Tacos come in all shapes and sizes, in corn or flour tortillas, and filled with ingredients that run the gamut from grilled veggies to fried fish. What’s a taco neophyte to do? Look no further than our handy taco guide, including where to eat them in Greater Phoenix.
Think of the soft taco as the original taco. It’s the oldest, most widely consumed form, often made with soft white-corn tortillas griddled until lightly charred, or sometimes steamed until soft. Filled with toppings that depend on the region, these tacos are served small and tidy—perfect for a quick, hunger-satiating snack. La Santisima Gourmet Taco Shop offers a Sonoran soft taco that features marinated and charbroiled steak with a dash of fresh garlic and olive oil. Pepe’s Taco Villa serves up soft tacos on homemade tortillas stuffed with your choice of pork, chicken, carne asada or barbacoa.
Even though Glen Bell — founder of Taco Bell — claims to have invented tacos fritos, Smithsonian researchers trace its origins to Mexican restaurants operating in the United States in the 1940s. Mexican cookbooks during this time described how to crisp-fry a corn tortilla, bend it into a U-shape, and wrap the hard shell in plastic to keep it fresh until ready to eat. Typically, this Mexican-American taco is stuffed with ground beef and topped with cheese, lettuce, tomato, onion, salsa and sour cream. You’ll delight in the satisfying crunch of the crispy shells at Casa Reynoso as you bite into a juicy shredded-beef taco dressed with melted cheese and cold iceberg lettuce.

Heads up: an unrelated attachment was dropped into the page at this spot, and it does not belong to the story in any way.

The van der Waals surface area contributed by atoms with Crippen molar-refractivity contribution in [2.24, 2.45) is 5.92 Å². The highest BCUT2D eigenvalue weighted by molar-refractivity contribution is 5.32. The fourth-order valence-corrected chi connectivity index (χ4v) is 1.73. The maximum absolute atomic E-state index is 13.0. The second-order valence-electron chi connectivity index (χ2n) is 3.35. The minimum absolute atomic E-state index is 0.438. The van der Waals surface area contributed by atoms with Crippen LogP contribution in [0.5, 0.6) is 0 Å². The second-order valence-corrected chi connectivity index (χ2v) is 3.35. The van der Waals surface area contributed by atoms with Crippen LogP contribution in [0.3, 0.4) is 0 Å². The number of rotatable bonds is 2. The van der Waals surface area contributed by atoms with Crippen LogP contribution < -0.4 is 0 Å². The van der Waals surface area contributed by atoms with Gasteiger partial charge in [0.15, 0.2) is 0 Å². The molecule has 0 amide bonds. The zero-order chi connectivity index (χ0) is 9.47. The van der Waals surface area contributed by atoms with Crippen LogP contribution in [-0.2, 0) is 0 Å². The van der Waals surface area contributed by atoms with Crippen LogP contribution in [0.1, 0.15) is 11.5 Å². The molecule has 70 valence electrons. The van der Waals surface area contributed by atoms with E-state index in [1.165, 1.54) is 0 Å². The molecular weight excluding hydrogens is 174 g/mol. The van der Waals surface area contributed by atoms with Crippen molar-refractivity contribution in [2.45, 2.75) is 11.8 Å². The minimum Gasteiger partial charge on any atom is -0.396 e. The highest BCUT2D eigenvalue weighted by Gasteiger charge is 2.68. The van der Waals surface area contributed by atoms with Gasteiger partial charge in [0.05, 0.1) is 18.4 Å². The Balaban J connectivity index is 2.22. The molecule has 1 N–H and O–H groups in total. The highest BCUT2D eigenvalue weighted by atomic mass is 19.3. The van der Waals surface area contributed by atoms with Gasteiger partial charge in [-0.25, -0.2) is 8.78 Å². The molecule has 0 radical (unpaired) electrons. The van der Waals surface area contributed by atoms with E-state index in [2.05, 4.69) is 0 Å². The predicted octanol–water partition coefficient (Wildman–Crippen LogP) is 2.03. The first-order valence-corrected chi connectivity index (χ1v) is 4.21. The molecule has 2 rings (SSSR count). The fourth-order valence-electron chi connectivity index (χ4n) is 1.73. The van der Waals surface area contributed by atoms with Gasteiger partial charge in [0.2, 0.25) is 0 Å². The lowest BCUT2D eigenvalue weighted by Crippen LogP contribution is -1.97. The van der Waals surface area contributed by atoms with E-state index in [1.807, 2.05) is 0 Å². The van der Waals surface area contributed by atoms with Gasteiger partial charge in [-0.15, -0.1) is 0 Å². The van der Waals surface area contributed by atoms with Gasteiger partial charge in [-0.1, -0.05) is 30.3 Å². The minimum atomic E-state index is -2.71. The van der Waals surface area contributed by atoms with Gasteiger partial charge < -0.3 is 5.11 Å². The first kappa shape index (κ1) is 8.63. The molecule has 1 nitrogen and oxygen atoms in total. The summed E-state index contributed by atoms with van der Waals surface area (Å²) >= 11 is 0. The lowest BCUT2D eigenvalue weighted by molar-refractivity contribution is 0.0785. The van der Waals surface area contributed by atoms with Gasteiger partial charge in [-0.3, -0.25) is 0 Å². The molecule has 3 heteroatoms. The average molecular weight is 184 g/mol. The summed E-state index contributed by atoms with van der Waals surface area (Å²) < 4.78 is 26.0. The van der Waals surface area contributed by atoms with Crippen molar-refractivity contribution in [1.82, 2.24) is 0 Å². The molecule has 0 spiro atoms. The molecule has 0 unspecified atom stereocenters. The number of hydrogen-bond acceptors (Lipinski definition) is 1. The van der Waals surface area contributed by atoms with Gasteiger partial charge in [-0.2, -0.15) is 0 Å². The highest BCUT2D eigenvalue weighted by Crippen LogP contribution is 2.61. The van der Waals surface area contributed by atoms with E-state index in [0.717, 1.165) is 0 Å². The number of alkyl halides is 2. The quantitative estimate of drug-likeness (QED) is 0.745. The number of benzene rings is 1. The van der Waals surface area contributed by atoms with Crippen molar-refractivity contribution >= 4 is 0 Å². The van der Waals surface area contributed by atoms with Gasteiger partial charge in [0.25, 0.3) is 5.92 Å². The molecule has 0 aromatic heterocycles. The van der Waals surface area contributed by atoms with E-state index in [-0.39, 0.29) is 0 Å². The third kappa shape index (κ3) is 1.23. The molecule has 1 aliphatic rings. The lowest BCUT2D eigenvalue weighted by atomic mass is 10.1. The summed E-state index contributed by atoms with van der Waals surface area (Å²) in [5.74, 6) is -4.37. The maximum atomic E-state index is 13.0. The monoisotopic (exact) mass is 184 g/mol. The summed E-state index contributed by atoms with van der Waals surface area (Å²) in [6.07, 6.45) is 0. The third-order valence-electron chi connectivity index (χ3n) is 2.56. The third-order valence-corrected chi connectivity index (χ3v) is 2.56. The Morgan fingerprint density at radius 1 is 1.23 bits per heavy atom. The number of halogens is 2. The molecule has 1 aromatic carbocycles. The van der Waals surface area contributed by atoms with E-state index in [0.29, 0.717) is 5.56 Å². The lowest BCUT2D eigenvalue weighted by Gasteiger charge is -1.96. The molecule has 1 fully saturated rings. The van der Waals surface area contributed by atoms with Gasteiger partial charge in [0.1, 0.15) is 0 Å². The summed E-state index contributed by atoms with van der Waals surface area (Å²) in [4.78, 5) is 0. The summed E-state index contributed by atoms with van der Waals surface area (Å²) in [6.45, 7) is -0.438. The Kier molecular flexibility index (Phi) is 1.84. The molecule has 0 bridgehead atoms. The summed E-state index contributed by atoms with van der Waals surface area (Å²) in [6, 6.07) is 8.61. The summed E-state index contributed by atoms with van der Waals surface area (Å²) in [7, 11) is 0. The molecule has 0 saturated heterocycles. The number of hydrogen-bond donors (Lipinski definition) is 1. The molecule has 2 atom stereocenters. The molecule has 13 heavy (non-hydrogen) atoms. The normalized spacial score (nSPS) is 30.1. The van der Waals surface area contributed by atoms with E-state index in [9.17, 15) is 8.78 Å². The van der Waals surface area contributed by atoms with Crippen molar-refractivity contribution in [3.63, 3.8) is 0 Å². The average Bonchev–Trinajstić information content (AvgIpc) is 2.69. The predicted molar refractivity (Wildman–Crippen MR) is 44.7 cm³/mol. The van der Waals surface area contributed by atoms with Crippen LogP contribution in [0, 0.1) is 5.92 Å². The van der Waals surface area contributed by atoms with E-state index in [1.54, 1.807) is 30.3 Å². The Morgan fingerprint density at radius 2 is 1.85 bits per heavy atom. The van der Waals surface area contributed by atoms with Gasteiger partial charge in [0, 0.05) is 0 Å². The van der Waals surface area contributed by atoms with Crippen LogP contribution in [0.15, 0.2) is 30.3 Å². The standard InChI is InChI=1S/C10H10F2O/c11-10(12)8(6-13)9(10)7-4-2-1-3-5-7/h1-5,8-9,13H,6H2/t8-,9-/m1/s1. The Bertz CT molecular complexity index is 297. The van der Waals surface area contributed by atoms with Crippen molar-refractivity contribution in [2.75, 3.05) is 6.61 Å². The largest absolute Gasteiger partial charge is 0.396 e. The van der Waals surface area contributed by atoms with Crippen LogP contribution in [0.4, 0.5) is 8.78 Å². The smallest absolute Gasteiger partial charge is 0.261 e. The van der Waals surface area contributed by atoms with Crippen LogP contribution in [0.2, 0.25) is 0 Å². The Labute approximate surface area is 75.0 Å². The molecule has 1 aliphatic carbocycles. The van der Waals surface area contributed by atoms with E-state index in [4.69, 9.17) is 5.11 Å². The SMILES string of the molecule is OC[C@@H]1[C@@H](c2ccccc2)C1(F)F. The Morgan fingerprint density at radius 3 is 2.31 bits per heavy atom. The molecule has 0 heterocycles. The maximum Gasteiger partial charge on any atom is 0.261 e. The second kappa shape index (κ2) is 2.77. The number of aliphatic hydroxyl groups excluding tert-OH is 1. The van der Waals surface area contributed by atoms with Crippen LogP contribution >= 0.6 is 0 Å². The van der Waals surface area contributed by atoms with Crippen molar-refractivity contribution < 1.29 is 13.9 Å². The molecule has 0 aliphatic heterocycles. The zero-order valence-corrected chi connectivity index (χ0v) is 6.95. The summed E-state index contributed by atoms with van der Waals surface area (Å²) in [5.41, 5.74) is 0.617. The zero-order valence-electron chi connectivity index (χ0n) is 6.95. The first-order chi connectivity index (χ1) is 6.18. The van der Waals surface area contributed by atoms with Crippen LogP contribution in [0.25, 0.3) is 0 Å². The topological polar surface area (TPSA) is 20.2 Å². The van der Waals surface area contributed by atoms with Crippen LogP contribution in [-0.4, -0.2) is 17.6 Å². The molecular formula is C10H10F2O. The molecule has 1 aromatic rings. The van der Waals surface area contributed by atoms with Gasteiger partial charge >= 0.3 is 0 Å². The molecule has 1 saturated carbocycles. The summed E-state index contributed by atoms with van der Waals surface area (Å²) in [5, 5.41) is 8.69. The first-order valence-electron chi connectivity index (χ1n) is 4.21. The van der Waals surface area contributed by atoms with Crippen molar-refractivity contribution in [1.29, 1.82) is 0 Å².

Mexico enjoys one of the most robust and lively street-food cultures in Latin America. Empanadas, tortas and tostadas all make the cut for street food, but the street taco enjoys a near-universal ubiquity. Served open-faced in groups of two or three on a plate, these soft corn tacos fit comfortably in your hand to be folded and consumed in a few bites. Many come with a bonus soft tortilla stacked under the first. Choose from more than a dozen styles at Taco Guild, including lamb with blue cheese, chile-braised duck, or shrimp with jalapeño bacon and queso.
Among taco aficionados, there are some universal specifics that distinguish a breakfast taco. First, expect fewer ingredients and, second, there’s a good chance the tortillas will come on the side. The best part about breakfast tacos, however, is that they’re not just for breakfast. At Céntrico, the El Mexicano breakfast tacos comprise scrambled eggs, chorizo, avocado and pico de gallo and are available all the way through lunch. Similarly, the Mexican Breakfast at Gallo Blanco, which is served until 4 p.m., comes with two eggs, chorizo, beans and a side of tortillas. If you prefer the ready-made traditional approach, you’ll find the full variety served during breakfast here as well.
Fry Bread Tacos